I used to be a borrowing junkie, but I got over my dependence on debt by going cold turkey. My strategy for digging myself out of more than $50,000 worth of debt was to come up with simple rules that I could follow to change my financial habits. A recent article by Forbes points out that addiction isn't too strong of a word to describe our credit card dependence in America. According to the author, the total debt in America is $2.8 trillion or about $11,000 for every adult. Without a doubt, using high-interest rate credit cards is not rational. Yet, I used to charge everything from pizza to shoes at alarming rates of 19 percent and higher. I didn't need anyone to convince me that I had a problem, but I did need someone to give me a few hard rules I could stick to so that I'd get out of debt for good. Fortunately, I had a millionaire friend from college who relayed some helpful financial advice.
Save 10 percent
The first rule I followed was to save 10 percent no matter what. I saved 10 percent of every cash birthday present. I saved 10 percent of every paycheck. If I got an unexpected tax return, I saved 10 percent. At first, I didn't think that saving 10 percent would make much of a difference. I even questioned whether I should be saving more than 10 percent. However, I found the money quickly accumulated. It was a small enough percentage that I could still afford to pay all my bills and enjoy living life.
Pay off debt quickly
Since I was only saving 10 percent of my money, I could devote a large chunk of my salary to paying off debt. I had to cut back on my spending for two years in order to get rid of the debt. Even after I eliminated my $50,000 worth of debt, I stayed out of debt by following the same principle. I keep my credit cards at a zero balance because I pay off the debt sometimes the same day with online banking. I never make the minimum payments on any credit cards.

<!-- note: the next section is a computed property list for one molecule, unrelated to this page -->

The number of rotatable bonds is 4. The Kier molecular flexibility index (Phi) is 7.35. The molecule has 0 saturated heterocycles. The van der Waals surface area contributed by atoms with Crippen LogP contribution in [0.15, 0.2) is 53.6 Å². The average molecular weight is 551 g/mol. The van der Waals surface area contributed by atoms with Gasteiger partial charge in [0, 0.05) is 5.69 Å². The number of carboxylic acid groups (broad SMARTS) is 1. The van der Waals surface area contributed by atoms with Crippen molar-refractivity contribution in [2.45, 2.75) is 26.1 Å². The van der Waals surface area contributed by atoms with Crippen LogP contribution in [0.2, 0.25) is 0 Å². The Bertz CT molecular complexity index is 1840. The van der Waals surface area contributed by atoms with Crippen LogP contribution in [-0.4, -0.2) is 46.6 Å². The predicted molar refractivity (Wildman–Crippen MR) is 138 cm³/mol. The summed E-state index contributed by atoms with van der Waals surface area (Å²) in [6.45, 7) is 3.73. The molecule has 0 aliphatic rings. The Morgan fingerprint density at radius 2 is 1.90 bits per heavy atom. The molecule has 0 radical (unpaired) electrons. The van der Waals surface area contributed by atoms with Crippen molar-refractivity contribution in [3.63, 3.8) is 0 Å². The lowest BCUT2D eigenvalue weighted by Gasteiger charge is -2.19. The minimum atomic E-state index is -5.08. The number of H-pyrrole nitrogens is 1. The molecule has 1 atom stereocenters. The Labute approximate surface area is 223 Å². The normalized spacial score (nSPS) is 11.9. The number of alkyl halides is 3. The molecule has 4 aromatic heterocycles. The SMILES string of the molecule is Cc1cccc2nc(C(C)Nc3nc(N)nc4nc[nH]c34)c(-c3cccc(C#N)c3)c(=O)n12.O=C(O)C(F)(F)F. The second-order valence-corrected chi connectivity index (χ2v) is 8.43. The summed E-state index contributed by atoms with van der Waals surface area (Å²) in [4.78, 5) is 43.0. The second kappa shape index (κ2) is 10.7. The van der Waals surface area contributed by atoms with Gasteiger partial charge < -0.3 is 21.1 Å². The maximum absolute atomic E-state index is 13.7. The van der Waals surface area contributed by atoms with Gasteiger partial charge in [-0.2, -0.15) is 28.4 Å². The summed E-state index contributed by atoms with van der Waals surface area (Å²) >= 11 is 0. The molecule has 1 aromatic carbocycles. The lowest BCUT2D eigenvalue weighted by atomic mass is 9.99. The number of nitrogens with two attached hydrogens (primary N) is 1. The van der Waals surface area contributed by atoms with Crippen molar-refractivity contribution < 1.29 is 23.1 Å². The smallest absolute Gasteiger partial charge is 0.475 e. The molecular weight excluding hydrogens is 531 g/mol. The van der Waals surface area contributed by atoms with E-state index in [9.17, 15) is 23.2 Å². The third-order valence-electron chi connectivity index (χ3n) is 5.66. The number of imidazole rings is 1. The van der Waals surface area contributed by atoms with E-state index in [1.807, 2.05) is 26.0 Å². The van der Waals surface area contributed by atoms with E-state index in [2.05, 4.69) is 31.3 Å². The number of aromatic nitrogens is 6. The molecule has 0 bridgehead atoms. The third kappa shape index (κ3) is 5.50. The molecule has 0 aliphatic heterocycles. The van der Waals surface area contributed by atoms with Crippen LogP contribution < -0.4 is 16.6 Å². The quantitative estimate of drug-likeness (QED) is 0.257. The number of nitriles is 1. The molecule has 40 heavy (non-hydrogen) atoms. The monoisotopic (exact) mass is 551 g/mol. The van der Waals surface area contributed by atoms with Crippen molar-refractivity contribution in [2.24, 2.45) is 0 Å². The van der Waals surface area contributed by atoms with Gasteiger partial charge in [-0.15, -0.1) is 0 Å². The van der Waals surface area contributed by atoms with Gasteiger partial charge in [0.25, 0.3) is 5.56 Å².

Opt for short-term loans
Even though I'd love to pay cash for everything I own, it isn't always realistic. However, I can follow a simple rule of taking out shorter-term loans. When buying a car in the past, I would take the longest term available so my monthly payment would be lower. However, now I only opt for 3-year car loans. With my mortgage, I have a 15-year fixed rate.
Work backwards to set goals
Although it may seem rather elementary, my friend advised I set short and long-term goals. The secret was to start with my long-term goals and then work backwards. I had to think about what I would have to do for work on a daily, weekly and monthly basis in order to meet my longer-term goals of buying a home and amassing $1 million for retirement. My starting number (or the money I had to make each day) was unknown until I worked on backwards on the problem.
Although I don't always follow the money rules, I stick to them as best as I can. I credit the rules for digging me out of debt and helping me save. Now when I need a fix, I don't turn to my credit cards. I get a high from watching my retirement account grow and watching the mortgage balance shrink.
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